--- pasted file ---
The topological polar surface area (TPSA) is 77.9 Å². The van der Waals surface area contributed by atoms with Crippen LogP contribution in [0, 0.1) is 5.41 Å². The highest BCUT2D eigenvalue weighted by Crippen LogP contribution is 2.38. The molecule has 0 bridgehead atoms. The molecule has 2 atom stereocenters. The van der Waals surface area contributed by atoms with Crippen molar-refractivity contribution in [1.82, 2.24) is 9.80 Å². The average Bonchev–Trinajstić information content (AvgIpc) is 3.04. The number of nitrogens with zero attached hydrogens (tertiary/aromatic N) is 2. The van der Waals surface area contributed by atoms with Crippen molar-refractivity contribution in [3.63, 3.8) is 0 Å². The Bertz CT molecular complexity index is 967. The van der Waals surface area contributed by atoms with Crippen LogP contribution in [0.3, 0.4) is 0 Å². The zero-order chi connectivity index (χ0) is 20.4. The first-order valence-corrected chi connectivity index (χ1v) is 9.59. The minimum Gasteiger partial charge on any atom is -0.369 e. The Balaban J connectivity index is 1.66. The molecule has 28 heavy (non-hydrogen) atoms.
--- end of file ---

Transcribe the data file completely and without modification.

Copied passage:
The topological polar surface area (TPSA) is 77.9 Å². The van der Waals surface area contributed by atoms with Crippen LogP contribution in [0, 0.1) is 5.41 Å². The highest BCUT2D eigenvalue weighted by Crippen LogP contribution is 2.38. The molecule has 0 bridgehead atoms. The molecule has 2 atom stereocenters. The van der Waals surface area contributed by atoms with Crippen molar-refractivity contribution in [1.82, 2.24) is 9.80 Å². The average Bonchev–Trinajstić information content (AvgIpc) is 3.04. The number of nitrogens with zero attached hydrogens (tertiary/aromatic N) is 2. The van der Waals surface area contributed by atoms with Crippen molar-refractivity contribution in [3.63, 3.8) is 0 Å². The Bertz CT molecular complexity index is 967. The van der Waals surface area contributed by atoms with Crippen LogP contribution in [0.3, 0.4) is 0 Å². The zero-order chi connectivity index (χ0) is 20.4. The first-order valence-corrected chi connectivity index (χ1v) is 9.59. The minimum Gasteiger partial charge on any atom is -0.369 e. The Balaban J connectivity index is 1.66. The molecule has 28 heavy (non-hydrogen) atoms.